Saturday, June 9, 2007


drawing by Marguerita- from an unpublished book project with Susan Shapiro

Liz Jones on her breasts
Columnist and author of Liz Jones's Diary

I can recollect, quite precisely, when my weird relationship with my breasts started. It was in high school, when I was surrounded by girls who from the age of 11 started to grow breasts exponentially, and quite proud of them they were, too. I would see their breasts jiggling around during netball, or naked in the shower after hockey. They would wear bras, and talk about bras, and shop for bras, conversations and expeditions that terrified and embarrassed me. I found big breasts revolting as well as terrifying: pendulous, covered in blue veins. I was scared of everything in those days - talking to boys, swimming lessons where others might glimpse my body or I might drown - and so I thought, it will be far easier to opt out. I starved myself, and so of course I didn't grow breasts; my adolescence consisted of precisely one period, when I was about 19. I never wore a bra, preferring liberty bodices. I felt pure and clean, mainly because boys didn't want to snog me in the smoking section of the Chelmsford Odeon. They only wanted girls with breasts, which was fine because I preferred books and ponies.

I was quite happy being breastless and hipless and boyless, but then I unfortunately got caught up in the National Health Service system, and once you are in, it is very hard to get out. I was in my early twenties, working on a glossy magazine in London, and the starvation thing had got a bit out of hand. At a particularly arduous ballet class one Saturday morning (I did four hours of classes on Saturday, seven hours during the week), I caught sight of my emaciated frame in its pink tights in the mirror and knew I needed help, which I got (eating-disorder clinics, steroids, peanut-butter sandwiches), but no one told me that one of the side effects was that I would grow breasts. Oh God how I hated them. They meant I couldn't run properly each evening, they meant men looked at me, they meant clothes (Azzedine Alaïa bodies, Katharine Hamnett stretchy dresses) looked obscene. I started to hide my breasts (bear in mind that up to, and way beyond this point, no man had ever touched them or seen them); I never wore a proper bra with wires and cups (horrid word), but I would try to bind them, putting great big Joseph Tricot chunky handknits on top, so that I had a shapeless monobreast. They looked especially milch-cow-like because the rest of me was so emaciated (Jordan was not, at this point, in fashion), and no matter how much I starved myself (endocrinologists are so easy to fool) my bosoms refused to budge.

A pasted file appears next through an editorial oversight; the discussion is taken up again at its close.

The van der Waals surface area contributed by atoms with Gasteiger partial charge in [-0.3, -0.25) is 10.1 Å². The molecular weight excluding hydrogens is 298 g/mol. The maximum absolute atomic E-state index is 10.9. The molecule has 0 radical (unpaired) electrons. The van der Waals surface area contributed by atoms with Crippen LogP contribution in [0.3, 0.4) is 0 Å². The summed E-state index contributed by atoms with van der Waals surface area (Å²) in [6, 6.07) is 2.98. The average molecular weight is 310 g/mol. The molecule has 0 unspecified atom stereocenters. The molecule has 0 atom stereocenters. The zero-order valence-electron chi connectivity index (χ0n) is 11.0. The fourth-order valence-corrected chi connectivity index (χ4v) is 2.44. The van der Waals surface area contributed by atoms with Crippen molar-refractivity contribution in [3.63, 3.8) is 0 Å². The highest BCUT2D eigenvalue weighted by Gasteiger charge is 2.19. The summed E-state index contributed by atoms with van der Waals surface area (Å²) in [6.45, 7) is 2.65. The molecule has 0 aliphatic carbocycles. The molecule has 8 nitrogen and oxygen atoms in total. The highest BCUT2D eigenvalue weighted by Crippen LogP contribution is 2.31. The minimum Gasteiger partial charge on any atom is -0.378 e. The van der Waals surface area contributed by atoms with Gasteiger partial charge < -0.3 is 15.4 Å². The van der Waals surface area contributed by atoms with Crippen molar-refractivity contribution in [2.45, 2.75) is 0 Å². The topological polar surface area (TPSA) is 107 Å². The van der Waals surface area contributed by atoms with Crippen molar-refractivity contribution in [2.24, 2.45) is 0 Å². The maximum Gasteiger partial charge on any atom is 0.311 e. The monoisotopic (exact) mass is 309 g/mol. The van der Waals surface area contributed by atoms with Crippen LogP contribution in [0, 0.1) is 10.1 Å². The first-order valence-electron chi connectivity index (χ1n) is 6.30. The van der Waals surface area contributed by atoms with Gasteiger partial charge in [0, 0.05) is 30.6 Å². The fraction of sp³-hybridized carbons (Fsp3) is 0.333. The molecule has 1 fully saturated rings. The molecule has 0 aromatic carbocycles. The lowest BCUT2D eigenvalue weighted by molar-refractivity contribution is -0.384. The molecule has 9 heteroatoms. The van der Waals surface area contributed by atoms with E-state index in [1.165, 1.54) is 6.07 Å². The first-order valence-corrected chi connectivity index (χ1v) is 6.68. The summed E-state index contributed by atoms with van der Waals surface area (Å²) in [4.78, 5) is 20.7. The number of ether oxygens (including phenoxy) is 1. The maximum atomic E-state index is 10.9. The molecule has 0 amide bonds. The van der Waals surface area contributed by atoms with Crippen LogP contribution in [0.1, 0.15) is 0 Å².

But then one day, on the bus, I had a revelation. I was reading the very first issue of British Elle magazine (the gloriously flat-chested Yasmin not-yet-Le Bon was on the cover), in which there was a feature that seemed to answer my prayers. It was about the fact that women in Paris were getting breast reductions to achieve that boyish, gamine, high-fashion look, and I thought, of course! Why didn't I think of this? And so, at the age of 29, I had my breasts removed, and fashioned into two spherical perfect rounds the size of squeezing oranges, not navel oranges (too large). I remember coming round from the anaesthetic, and the plastic surgeon saying, 'The operation went really well, but remember, your nipples might not take; they might go black and die'. He hadn't told me that before he put me under, but still, they managed to take, like orchid cuttings.

I can't feel anything in my breasts, and I will never be able to breast-feed (a bit of a moot point, given my two-decade-long sabbatical from men due to my breast phobia), and the scars mean I have never felt liberated by my flatchestedness; I have never been able to sunbathe topless, for example, or wear Versace gowns slashed to the waist, but how often do those situations arise? When I was finally, fleetingly married, my poor husband never got to see or touch my breasts; he became used each night to being confronted by a very thick Gap T-shirt. I guess what my distorted, lifelong obsession meant is that I am scared of life, of being normal, of having a relationship and being looked at. Now that I am on my own again I can go back to not being a woman any more. I am alone, I no longer have to play netball or hockey. I no longer have to be seen naked. It's fine, really.

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